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United States Court of Appeals, Second Circuit.

LONG YOU WANG, a.k.a. Yun Long Wang, Petitioner, v. Michael B. MUKASEY, United States Attorney General, Respondent.

No. 07–5231–ag

Decided: September 19, 2008

PRESENT: Hon. GUIDO CALABRESI, Hon. JOSÉ A. CABRANES and Hon. ROBERT D. SACK, Circuit Judges. Sheema Chaudhry, Law Offices of Michael Brown, New York, NY, for Petitioner. Jeffrey S. Bucholtz, Acting Assistant Attorney General, Civil Division, Anthony C. Payne, Senior Litigation Counsel, Regina Byrd, Attorney, Office of Immigration Litigation, Civil Division, United States Department of Justice, Washington, D.C., for Respondent.


Petitioner Long You Wang, a native and citizen of China, seeks review of a November 1, 2007 order of the BIA affirming the December 28, 2005 decision of Immigration Judge (“IJ”) Robert Weisel denying his applications for asylum, withholding of removal, and relief under the Convention Against Torture (“CAT”).  In re Long You Wang, No. A XX XX8 722 (B.I.A. Nov. 1, 2007), aff'g No. A XX XX8 722 (Immig. Ct. N.Y. City Dec. 28, 2005).  We assume the parties' familiarity with the underlying facts and procedural history in this case.

When the BIA agrees with the IJ's conclusion that a petitioner is not credible and, without rejecting any of the IJ's grounds for decision, emphasizes particular aspects of that decision, this Court reviews both the BIA's and IJ's opinions—or more precisely, the Court reviews the IJ's decision including the portions not explicitly discussed by the BIA. Yun–Zui Guan v. Gonzales, 432 F.3d 391, 394 (2d Cir.2005).  We review the agency's factual findings, including adverse credibility findings, under the substantial evidence standard.  8 U.S.C. § 1252(b)(4)(B);  see also Corovic v. Mukasey, 519 F.3d 90, 95 (2d Cir.2008).  For asylum applications governed by the REAL ID Act of 2005, the agency may, considering the totality of the circumstances, base a credibility finding on an asylum applicant's demeanor, the plausibility of his or her account, and inconsistencies in his or her statements, without regard to whether they go “to the heart of the applicant's claim.”  8 U.S.C. § 1158(b)(1)(B)(iii).  Thus, we “defer to an IJ's credibility determination unless, from the totality of the circumstances, it is plain that no reasonable fact-finder could make such an adverse credibility ruling.”  Xiu Xia Lin v. Mukasey, 534 F.3d 162, 167 (2d Cir.2008).

Substantial evidence supports the IJ's adverse credibility determination which was based on:  (1) the inconsistency between Wang's testimony that he was arrested on December 5th and later testimony that he was arrested on February 10th;  (2) the omission from Wang's asylum application of any assertion that he was beaten during his detention, despite his testimony that he was;  and (3) the implausibility of Wang's testimony that the government did not revoke his business license after arresting him and closing down his store for selling Falun Gong compact discs.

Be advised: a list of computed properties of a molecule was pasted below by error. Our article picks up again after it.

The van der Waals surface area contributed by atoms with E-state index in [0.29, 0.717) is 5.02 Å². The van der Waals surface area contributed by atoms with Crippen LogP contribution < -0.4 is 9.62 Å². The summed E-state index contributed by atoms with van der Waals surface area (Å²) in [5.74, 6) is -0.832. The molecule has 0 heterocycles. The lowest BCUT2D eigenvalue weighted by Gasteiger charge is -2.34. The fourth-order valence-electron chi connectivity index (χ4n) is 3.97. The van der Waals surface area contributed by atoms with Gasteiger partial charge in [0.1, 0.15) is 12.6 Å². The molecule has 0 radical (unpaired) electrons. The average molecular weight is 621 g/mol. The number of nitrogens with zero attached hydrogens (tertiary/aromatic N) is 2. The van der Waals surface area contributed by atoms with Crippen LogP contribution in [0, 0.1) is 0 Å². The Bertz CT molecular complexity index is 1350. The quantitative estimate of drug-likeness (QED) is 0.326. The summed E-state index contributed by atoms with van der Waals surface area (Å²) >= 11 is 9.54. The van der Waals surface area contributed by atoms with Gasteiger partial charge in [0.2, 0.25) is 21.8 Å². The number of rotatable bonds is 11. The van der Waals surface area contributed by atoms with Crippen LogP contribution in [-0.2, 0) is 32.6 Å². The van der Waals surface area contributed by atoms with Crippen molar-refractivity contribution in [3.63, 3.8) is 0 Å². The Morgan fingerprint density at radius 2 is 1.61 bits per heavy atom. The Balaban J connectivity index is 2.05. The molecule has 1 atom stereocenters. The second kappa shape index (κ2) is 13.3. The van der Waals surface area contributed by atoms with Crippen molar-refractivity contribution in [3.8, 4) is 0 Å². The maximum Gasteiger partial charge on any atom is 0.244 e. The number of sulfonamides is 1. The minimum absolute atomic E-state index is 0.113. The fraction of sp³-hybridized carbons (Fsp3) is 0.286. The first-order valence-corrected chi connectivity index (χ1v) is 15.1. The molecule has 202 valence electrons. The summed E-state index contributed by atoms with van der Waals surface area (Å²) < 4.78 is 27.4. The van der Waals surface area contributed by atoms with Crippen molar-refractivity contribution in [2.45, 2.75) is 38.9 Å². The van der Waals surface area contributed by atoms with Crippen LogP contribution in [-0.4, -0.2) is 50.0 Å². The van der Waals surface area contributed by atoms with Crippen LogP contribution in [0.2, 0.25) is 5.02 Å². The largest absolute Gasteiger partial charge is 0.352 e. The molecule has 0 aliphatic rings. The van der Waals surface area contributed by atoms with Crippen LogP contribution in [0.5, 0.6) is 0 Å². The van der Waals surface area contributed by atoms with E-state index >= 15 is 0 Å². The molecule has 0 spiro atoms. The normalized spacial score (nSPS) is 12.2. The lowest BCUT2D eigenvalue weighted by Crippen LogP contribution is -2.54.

Wang asserts that the inconsistency and omission are minor.  However, under the REAL ID Act, which applies to Wang's application for relief, “an IJ may rely on any inconsistency or omission in making an adverse credibility determination as long as the ‘totality of the circumstances' establishes that an asylum applicant is not credible.”  Xiu Xia Lin, 534 F.3d at 167 (emphasis in original).  Although Wang asserts that he reasonably explained the omission from his asylum application, a reasonable factfinder would not be compelled to credit his explanation that he forgot to include the beating or that he was pressured by a snakehead.  See Majidi v. Gonzales, 430 F.3d 77, 80–81 (2d Cir.2005).

Regarding the IJ's implausibility finding, Wang argues that he could not reasonably be expected to know the motivation for the government's actions concerning his business.  However, when taken in the context of the IJ's other findings, the IJ did not err in finding this testimony implausible.  See Ying Li v. BCIS, 529 F.3d 79, 82 (2d Cir.2008) (explaining that this Court reviews implausibility findings in the context of the entire record and “not whether each unusual or implausible feature of the account can be explained or rationalized”).  Additionally, the IJ properly found that Wang's deficient corroboration rendered him unable to rehabilitate his testimony.  See Xiao Ji Chen v. U.S. Dep't of Justice, 471 F.3d 315, 341 (2d Cir.2006).

Taken as a whole, the IJ's adverse credibility determination was supported by substantial evidence.  See 8 U.S.C. § 1158(b)(1)(B)(iii);  Xiu Xia Lin, 534 F.3d at 167.  Therefore, the IJ properly denied Wang's applications for asylum, withholding of removal, and CAT relief where the only evidence that he would be persecuted or tortured depended on his credibility.  See Paul v. Gonzales, 444 F.3d 148, 156 (2d Cir.2006);  Xue Hong Yang v. U.S. Dep't of Justice, 426 F.3d 520, 523 (2d Cir.2005).

For the foregoing reasons, the petition for review is DENIED.  As we have completed our review, any pending motion for a stay of removal in this petition is DISMISSED as moot.  Any pending request for oral argument in this petition is DENIED in accordance Procedure 34(a)(2), with Federal Rule of Appellate and Second Circuit Local Rule 34(b).

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